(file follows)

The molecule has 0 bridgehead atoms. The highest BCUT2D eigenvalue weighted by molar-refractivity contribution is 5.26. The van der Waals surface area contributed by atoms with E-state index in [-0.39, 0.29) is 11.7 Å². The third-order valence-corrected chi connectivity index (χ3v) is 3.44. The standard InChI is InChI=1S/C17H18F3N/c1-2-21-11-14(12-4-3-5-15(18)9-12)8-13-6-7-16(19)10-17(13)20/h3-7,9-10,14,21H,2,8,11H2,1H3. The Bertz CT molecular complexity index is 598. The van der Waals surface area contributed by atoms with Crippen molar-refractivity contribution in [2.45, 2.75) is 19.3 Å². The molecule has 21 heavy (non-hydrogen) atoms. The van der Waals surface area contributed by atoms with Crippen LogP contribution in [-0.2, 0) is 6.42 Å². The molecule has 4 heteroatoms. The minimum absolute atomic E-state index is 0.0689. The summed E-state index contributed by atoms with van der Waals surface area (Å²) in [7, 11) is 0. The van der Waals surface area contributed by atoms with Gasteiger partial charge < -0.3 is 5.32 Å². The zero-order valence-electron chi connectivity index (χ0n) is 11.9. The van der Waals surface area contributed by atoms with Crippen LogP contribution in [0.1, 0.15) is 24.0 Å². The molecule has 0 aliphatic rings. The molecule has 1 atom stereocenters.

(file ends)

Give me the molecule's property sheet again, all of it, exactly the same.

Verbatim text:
The molecule has 0 bridgehead atoms. The highest BCUT2D eigenvalue weighted by molar-refractivity contribution is 5.26. The van der Waals surface area contributed by atoms with E-state index in [-0.39, 0.29) is 11.7 Å². The third-order valence-corrected chi connectivity index (χ3v) is 3.44. The standard InChI is InChI=1S/C17H18F3N/c1-2-21-11-14(12-4-3-5-15(18)9-12)8-13-6-7-16(19)10-17(13)20/h3-7,9-10,14,21H,2,8,11H2,1H3. The Bertz CT molecular complexity index is 598. The van der Waals surface area contributed by atoms with Crippen molar-refractivity contribution in [2.45, 2.75) is 19.3 Å². The molecule has 21 heavy (non-hydrogen) atoms. The van der Waals surface area contributed by atoms with Crippen LogP contribution in [-0.2, 0) is 6.42 Å². The molecule has 4 heteroatoms. The minimum absolute atomic E-state index is 0.0689. The summed E-state index contributed by atoms with van der Waals surface area (Å²) in [7, 11) is 0. The van der Waals surface area contributed by atoms with Gasteiger partial charge < -0.3 is 5.32 Å². The zero-order valence-electron chi connectivity index (χ0n) is 11.9. The van der Waals surface area contributed by atoms with Crippen LogP contribution in [0.1, 0.15) is 24.0 Å². The molecule has 0 aliphatic rings. The molecule has 1 atom stereocenters.